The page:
The mulberry is a fast growing deciduous tree that can reach up to 10m with a delicious and sweet fruit. Dwarf varieties are available. Coming in both the white (Morusalba) and black (Morusnigra) fruiting varieties the mulberry is best eaten straight from the tree. The white mulberry cultivar is white when ripe and has a milder flavour than the black. Pick fruit when fully ripe, as it does not ripen off the tree. Just be aware that the juice of the black mulberry does stain clothes, skin and concrete! The leaves, particularly those of the white mulberry are a great source of food for silk worms. Plant in a sunny well-drained position.


The seedless Valencia is a good variety to grow in this area. It is a late season fruit that is sweet and excellent for juicing. The juice does not go off or sour and is the the orange used for almost all of the world’s orange juices. Hardy and fast growing. For eating fruit straight off the tree the Washington navel is the premium variety. It is an early season variety producing super sweet, good eating fruit. Be aware though that the Navel is more susceptible to disease and produces less fruit than the Valencia.


Most people in Queensland have probably come across a passionfruit vine in their life at some stage. A strong, hardy, vigorous grower almost impossible to kill, it is the ideal fruit for those looking for a tasty climber in our climate. Grow it up a trellis or along a fence for some privacy. The tendrils are strong and given the chance it will get up into the canopies of the trees surrounding it. They are fairly hungry and thirsty so for good growth and fruit set, feed and water well. Panama Red and Panama gold are two grafted varieties that are particularly tasty and hardy. Most vines will start to fruit by about 18 months and ripe fruit will simply fall to the ground or can be picked when they start to change colour and soften.

Paw Paw

Paw Paws, also known as papaya, are a fast growing, crowning tree that can fruit in the first year! Native to Central America, they are a great backyard plant because of their small size, attractiveness and prolific fruiting. They need a warm climate and will die if exposed to a frost. In the proper conditions they will fruit year round and can produce up to 30kg of fruit a season. You will need a male and female if you are growing from seed, but most of the plants available at the nursery are bi-sexual, meaning you only need to plant one tree. The two different varieties common here are the yellow fleshed and the red fleshed variety. Both are delicious but the red fleshed one is a little sweeter and usually preferred by those new to trying the fruit. Try squeezing some lime juice on the flesh before eating for a taste sensation!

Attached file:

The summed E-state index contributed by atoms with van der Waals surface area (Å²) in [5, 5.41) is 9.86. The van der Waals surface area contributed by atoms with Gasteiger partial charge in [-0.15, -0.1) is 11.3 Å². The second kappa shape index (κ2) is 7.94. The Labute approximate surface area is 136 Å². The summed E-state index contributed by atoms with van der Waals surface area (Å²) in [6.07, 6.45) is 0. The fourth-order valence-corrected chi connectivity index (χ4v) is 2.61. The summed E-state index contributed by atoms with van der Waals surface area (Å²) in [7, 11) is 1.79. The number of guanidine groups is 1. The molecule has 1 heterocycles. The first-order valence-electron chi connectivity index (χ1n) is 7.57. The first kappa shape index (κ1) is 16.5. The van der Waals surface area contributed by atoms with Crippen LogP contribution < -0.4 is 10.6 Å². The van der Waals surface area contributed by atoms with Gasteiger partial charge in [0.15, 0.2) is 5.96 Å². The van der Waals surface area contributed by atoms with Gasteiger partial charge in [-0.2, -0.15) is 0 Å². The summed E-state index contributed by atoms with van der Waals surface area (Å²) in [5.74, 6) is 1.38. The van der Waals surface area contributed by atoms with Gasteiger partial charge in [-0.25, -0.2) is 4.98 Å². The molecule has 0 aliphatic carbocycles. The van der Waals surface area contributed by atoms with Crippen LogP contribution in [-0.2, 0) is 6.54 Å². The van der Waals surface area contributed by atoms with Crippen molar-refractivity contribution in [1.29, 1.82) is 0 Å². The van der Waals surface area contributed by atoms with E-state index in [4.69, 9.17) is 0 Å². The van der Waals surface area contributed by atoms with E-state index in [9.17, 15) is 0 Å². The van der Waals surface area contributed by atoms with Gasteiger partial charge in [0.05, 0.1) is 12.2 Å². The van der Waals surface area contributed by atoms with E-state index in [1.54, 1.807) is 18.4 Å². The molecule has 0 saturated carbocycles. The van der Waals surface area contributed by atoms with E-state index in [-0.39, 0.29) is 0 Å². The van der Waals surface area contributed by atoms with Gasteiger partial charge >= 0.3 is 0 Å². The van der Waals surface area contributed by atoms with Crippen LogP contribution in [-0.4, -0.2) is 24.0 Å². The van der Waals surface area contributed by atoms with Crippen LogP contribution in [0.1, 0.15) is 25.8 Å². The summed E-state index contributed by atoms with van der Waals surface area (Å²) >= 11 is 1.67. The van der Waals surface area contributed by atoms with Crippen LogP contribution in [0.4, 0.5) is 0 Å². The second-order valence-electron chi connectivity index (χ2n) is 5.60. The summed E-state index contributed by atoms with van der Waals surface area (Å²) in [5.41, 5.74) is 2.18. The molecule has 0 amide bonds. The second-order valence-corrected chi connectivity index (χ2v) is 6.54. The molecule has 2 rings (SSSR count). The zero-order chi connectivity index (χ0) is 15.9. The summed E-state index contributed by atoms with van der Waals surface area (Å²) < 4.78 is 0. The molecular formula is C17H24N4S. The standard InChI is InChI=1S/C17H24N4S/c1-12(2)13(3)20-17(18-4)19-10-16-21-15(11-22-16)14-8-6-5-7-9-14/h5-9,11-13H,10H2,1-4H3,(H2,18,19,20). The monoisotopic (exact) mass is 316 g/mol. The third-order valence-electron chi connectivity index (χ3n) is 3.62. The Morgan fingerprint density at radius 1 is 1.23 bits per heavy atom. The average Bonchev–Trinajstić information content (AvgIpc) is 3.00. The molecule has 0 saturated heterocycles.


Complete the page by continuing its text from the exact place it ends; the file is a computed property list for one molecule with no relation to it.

The Pecan is a deciduous nut tree native to North America. It can grow into a very large tree and is very long lived, however it doesn’t often grow to full size around here. Self-pollinated trees are available, however having two trees will usually give a bigger crop and possible increased kernel size. The timber is also used for furniture making and as a fuel for smoking meats. The outer shell of the nut will split off as it comes to maturity and the inner shell is relatively easy to break into. Easiest practice is to just pick them off the ground. The nut is tasty straight from the shell as a snack or is very popular in sweet desserts. Think pecan pie!


Although raspberries are usually known for growing in the cooler regions of Australia, they will grow here. And with the price of a fresh punnet bought from the store it’s just as well! And once you’ve tasted fresh it will be hard to go back to frozen mush! Raspberries grow on canes reaching up to about 2m high. Best planted in well drained, rich soil up against a fence or trellis for support. A sheltered cool position would be ideal. The berries grow on the previous year’s canes which should be pruned off after fruiting at ground level so that this year’s canes can thrive. The fruit will come on in late summer and autumn so winter is the ideal time to prune back.

Tropical Peach and Nectarine

Although stone fruit is generally thought of as a cool climate fruit, there are now varieties available that can be grown here in sunny, humid Queensland. These are low chill varieties that will still set fruit in our milder winters. Both the peach and nectarine are deciduous and you will get a spectacular display of flowers on your tree after all of the leaves have dropped off. The fruit can be a little susceptible to fruit fly and other bugs so you may potentially need to net your crop. Both are attractive trees, and the nectarine has a vibrant red leaf colour. Dwarf varieties are usually available, and make good pot culture. Fruit quality is excellent.

Author: Morgan Ells 2015

Copyright Tanby Garden Centre